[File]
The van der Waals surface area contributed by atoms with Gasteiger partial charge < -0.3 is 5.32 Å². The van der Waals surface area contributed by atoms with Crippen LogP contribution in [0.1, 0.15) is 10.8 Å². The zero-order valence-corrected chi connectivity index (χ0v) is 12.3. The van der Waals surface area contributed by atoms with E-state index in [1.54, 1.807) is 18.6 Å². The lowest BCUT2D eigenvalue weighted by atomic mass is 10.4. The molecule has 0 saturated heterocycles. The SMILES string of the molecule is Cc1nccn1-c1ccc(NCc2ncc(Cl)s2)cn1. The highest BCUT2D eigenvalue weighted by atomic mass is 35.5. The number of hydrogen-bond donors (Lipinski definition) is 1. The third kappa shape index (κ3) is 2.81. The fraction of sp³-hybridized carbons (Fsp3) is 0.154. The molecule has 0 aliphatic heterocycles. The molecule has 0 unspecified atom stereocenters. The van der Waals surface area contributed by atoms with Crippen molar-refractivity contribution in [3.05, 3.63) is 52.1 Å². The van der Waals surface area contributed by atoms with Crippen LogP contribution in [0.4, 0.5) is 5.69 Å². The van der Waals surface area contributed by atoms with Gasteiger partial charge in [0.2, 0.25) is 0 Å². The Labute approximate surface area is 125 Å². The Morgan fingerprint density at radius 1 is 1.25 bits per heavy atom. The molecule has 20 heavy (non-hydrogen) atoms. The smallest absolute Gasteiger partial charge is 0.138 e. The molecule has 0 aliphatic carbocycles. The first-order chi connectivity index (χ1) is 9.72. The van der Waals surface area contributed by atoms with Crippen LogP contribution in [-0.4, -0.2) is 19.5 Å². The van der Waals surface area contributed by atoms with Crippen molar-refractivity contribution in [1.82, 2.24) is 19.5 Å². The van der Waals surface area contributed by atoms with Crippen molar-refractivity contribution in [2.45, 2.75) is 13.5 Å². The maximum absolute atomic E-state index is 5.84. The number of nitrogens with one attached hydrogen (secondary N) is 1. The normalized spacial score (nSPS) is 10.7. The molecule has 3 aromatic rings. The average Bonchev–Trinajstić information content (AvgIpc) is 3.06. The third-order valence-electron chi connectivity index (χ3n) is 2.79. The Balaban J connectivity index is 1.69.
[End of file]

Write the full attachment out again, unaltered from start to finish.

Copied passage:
The van der Waals surface area contributed by atoms with Gasteiger partial charge < -0.3 is 5.32 Å². The van der Waals surface area contributed by atoms with Crippen LogP contribution in [0.1, 0.15) is 10.8 Å². The zero-order valence-corrected chi connectivity index (χ0v) is 12.3. The van der Waals surface area contributed by atoms with E-state index in [1.54, 1.807) is 18.6 Å². The lowest BCUT2D eigenvalue weighted by atomic mass is 10.4. The molecule has 0 saturated heterocycles. The SMILES string of the molecule is Cc1nccn1-c1ccc(NCc2ncc(Cl)s2)cn1. The highest BCUT2D eigenvalue weighted by atomic mass is 35.5. The number of hydrogen-bond donors (Lipinski definition) is 1. The third kappa shape index (κ3) is 2.81. The fraction of sp³-hybridized carbons (Fsp3) is 0.154. The molecule has 0 aliphatic heterocycles. The molecule has 0 unspecified atom stereocenters. The van der Waals surface area contributed by atoms with Crippen molar-refractivity contribution in [3.05, 3.63) is 52.1 Å². The van der Waals surface area contributed by atoms with Crippen LogP contribution in [0.4, 0.5) is 5.69 Å². The van der Waals surface area contributed by atoms with Gasteiger partial charge in [0.2, 0.25) is 0 Å². The Labute approximate surface area is 125 Å². The Morgan fingerprint density at radius 1 is 1.25 bits per heavy atom. The molecule has 20 heavy (non-hydrogen) atoms. The smallest absolute Gasteiger partial charge is 0.138 e. The molecule has 0 aliphatic carbocycles. The first-order chi connectivity index (χ1) is 9.72. The van der Waals surface area contributed by atoms with Crippen LogP contribution in [-0.4, -0.2) is 19.5 Å². The van der Waals surface area contributed by atoms with Crippen molar-refractivity contribution in [1.82, 2.24) is 19.5 Å². The van der Waals surface area contributed by atoms with Crippen molar-refractivity contribution in [2.45, 2.75) is 13.5 Å². The maximum absolute atomic E-state index is 5.84. The number of nitrogens with one attached hydrogen (secondary N) is 1. The normalized spacial score (nSPS) is 10.7. The molecule has 3 aromatic rings. The average Bonchev–Trinajstić information content (AvgIpc) is 3.06. The third-order valence-electron chi connectivity index (χ3n) is 2.79. The Balaban J connectivity index is 1.69.